Plan your visit with the help of knowledgeable park rangers and the city's concierge staff.
See Independence Hall, Congress Hall, Old City Hall, the Great Essentials exhibit, and Philosophical Hall.
Get up close to the real Liberty Bell. There are also exhibits and a video presentation.
Home to the Benjamin Franklin Museum, Franklin Court Printing Office, and two different archeology exhibits.
Visit this marvel of Greek Revival architecture that houses over 150 portraits of politicians, explorers, and society leaders.
Presidents Washington and Adams both lived at this site in the 1790s. The exhibits examine liberty and slavery - in homes and a nation.
Thirty to fifty Quakers, including Betsy Ross, regularly attended meeting at this site after being disowned for supporting the Revolution.
Though currently home to the park's headquarters, this site was once the hub of commerce and finance in Philadelphia.
Stroll this beautifully landscaped park. Within the park is the Tomb of the Unknown Soldier of the American Revolution.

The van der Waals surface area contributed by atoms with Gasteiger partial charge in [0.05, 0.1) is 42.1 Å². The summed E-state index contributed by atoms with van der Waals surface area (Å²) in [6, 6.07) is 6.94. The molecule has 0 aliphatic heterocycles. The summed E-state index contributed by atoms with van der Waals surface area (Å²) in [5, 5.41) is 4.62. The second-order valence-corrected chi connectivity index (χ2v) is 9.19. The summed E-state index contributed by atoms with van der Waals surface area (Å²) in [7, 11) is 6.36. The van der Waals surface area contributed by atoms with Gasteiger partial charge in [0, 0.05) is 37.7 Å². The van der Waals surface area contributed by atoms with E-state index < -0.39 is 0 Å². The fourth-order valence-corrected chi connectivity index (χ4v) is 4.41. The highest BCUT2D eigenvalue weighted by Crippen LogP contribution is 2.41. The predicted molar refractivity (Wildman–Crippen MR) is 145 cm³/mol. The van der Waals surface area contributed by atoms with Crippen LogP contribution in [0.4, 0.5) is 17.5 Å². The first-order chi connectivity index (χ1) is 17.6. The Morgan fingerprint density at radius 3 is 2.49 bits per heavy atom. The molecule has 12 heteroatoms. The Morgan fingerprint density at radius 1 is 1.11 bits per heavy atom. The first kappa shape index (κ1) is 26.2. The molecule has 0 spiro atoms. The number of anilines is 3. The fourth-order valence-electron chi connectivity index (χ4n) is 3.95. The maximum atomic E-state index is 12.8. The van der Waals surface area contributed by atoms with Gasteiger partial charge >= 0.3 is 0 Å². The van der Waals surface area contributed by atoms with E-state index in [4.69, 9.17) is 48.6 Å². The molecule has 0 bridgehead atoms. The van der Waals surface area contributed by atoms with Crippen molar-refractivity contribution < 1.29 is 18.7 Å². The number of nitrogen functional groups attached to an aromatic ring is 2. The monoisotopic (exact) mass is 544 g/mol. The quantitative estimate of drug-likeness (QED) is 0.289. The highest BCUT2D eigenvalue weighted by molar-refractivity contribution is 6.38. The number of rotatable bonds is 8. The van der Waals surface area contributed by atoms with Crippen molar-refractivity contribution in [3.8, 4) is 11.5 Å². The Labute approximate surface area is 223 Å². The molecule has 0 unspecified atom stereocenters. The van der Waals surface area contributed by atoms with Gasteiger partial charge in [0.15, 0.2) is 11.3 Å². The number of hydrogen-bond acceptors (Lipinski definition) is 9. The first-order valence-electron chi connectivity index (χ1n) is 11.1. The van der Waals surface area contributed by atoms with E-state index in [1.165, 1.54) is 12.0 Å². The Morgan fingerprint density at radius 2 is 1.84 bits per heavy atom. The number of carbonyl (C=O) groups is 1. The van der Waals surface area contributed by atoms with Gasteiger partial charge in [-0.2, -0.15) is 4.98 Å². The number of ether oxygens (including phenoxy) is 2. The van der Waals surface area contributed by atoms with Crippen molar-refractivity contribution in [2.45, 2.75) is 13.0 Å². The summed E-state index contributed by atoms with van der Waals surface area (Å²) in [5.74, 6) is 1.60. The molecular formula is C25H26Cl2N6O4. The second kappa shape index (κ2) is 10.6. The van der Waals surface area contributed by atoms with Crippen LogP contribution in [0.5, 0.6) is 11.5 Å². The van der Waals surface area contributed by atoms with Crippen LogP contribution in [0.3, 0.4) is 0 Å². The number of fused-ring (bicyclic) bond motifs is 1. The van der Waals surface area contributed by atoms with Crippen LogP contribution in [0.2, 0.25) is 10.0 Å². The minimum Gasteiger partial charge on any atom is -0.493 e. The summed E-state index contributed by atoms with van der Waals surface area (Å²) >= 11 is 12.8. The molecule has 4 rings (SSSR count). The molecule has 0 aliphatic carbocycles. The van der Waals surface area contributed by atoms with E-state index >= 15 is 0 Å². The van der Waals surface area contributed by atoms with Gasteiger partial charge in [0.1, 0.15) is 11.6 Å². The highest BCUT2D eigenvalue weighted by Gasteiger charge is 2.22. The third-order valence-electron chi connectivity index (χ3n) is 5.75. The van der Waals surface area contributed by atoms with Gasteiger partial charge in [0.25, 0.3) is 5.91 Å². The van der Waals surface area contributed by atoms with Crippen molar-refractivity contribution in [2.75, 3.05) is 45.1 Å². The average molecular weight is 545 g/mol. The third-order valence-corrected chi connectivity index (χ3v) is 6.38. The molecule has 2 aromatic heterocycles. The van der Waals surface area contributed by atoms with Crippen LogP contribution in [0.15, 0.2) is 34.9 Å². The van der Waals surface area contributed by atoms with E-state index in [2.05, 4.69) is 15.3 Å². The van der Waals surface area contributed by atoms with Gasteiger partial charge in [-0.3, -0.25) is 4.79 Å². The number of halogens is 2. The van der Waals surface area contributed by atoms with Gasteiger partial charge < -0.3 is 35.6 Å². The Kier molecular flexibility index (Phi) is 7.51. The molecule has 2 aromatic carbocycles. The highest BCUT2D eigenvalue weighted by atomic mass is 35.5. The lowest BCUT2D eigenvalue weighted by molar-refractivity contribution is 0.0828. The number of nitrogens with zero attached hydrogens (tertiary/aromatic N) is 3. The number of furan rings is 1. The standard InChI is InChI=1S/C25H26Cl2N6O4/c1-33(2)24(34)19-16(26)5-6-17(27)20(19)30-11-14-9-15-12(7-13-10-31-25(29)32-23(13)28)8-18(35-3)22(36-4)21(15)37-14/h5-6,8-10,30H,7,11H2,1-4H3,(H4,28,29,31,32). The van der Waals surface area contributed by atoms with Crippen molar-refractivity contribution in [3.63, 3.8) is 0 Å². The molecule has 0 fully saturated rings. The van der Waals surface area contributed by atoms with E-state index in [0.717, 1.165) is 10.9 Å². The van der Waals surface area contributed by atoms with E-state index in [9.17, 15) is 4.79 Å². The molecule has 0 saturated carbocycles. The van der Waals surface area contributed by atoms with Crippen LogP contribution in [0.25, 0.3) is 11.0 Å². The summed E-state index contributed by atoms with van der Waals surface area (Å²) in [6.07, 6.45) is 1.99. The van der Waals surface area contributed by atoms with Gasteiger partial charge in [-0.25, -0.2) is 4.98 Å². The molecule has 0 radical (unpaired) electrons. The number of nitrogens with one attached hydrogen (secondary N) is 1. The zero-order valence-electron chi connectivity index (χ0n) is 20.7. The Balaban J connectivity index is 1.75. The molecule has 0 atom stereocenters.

This beautiful garden boasts a charming gazebo and a variety of plants that were common in 18th-century gardens.
Take a moment to explore the tranquil courtyards and see a patch of cobblestone paving from the 19th century.
A lovely setting inspired by George Washington's interest in magnolia trees.
Visitors and city residents met at City Tavern for everything from dining and dancing to business and politics.
Thomas Jefferson lived on this site when he drafted the Declaration of Independence.
Home to the War Department in the 1790s, this museum highlights the history of the Continental Army, Navy, and Marines.
Future First Lady Dolley Madison lived here with her first husband, John Todd, from 1791-1793.
The home of Rev. White, Bishop of the American Episcopal Church, has been restored to reflect the lifestyle of upper-class Philadelphians.
This home in Germantown, now restored to its 18th century appearance, twice sheltered George Washington.
Last updated: June 8, 2021
143 S. 3rd Street